Blackpoll Warbler in non-breeding plumage. Thanks Mel for the ID.

When sun finally came out I took the opportunity to visit St John's waterfront and heritage district. It was as unique as anything I had seen on any of my travels.
If I had my time again in Newfoundland I would visit the Witless Bay Ecological Reserve rather than Bird Island In Nova Scotia. I just didn't have the time to go everywhere. However I see there are direct flights to St John's from Dublin or London so next time I visit the UK a return trip might be possible. I would plan at least 2-3 weeks for Newfoundland alone with an extra week to visit Labrador. For iceberg and whale viewing I would go July as I was a little early for both but for birding early May would be better for shorebird migration and later in summer for pelagics on the ferry crossings.

The Heritage district of St John's streets colourfully painted houses.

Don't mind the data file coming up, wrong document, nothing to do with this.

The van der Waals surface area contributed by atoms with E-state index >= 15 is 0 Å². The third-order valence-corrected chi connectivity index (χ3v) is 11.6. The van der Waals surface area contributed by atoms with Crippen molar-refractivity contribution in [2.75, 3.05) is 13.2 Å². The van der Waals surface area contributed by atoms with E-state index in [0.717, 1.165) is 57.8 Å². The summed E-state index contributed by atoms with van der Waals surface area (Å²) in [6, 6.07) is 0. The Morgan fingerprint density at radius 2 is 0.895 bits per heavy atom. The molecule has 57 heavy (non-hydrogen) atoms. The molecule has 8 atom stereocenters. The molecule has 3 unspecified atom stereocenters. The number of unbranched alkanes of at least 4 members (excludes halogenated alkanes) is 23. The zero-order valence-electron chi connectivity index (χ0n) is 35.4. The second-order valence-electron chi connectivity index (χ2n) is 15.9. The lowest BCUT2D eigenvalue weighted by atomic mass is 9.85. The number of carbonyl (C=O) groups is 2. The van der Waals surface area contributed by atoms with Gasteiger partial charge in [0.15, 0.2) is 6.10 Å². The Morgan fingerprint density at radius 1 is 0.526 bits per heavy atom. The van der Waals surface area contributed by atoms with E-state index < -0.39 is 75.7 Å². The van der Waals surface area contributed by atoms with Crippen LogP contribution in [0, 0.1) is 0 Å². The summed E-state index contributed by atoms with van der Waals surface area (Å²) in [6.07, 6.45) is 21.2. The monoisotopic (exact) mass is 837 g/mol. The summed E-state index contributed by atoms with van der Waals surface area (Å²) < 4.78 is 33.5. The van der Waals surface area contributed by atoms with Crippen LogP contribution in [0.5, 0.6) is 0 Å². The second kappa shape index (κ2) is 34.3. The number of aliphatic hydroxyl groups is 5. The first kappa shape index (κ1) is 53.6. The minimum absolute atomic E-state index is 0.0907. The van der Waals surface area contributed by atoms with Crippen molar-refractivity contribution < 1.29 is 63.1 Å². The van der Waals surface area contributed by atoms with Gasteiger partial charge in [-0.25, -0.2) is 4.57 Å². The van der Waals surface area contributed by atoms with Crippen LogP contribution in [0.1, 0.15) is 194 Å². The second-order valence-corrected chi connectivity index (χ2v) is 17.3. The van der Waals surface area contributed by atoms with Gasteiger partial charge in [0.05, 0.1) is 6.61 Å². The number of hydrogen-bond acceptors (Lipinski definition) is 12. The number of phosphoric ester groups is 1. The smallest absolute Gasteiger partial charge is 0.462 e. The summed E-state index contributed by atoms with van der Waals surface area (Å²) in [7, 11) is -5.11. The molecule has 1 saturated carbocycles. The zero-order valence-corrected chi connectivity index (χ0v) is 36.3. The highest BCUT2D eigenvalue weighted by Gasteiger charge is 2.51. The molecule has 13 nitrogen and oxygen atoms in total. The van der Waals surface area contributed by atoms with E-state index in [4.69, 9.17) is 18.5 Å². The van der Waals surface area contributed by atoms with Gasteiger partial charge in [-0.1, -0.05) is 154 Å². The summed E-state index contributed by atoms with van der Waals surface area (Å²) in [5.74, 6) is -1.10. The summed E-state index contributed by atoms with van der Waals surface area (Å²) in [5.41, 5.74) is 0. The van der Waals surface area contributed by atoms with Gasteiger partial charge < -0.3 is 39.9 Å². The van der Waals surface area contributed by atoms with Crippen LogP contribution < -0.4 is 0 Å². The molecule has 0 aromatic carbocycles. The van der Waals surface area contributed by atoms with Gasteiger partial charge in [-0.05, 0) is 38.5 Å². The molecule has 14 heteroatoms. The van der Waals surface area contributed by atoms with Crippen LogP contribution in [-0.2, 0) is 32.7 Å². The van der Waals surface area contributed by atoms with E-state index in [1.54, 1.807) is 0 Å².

I then birded around Signal Hill National Historic Site where there are numerous trails all of which have good birding and can be easily reached from downtown for those at a conference or on whirling visit.

Signal Hill


 I liked birding the hillside as the wind which kept the bugs away and the views are stunning. I even saw a whale spouting off shore.
As the crow flies it is the same distance from St John's to Bristol UK and Vancouver BC.
I actually drove 10341 kms from Vancouver to get to this sign atop Signal Hill. I did have quite a few detours in Saskatchewan and Manitoba but nevertheless they proved to be some of the best birding.

The view atop Signal Hill


 June16/15 St Mary's Ecological Reserve/Avalon Peninsula


Heading out to St Mary's can be a bit of a lottery. I was warned the colony could shrouded in fog or battered by high winds or worse rain. As I drove from St John's the roads became progressively worse, cavernous potholes appearing without notice.

The village of Jigging Cove


I passed through many small fishing villages that once existed on the cod fishery but now rely solely on the lobster catch. Due to the absence of cod the lobster fishery is now booming. The enormous shoals of cod used to scour the bottom of the ocean for the tasty crustacean but with the cod long gone, the lobsters have few natural predators and have proliferated. It will be interesting to see how long the lobster fishery will last, from the amount of lobster pots out in the ocean I would guess a decade or so and then what?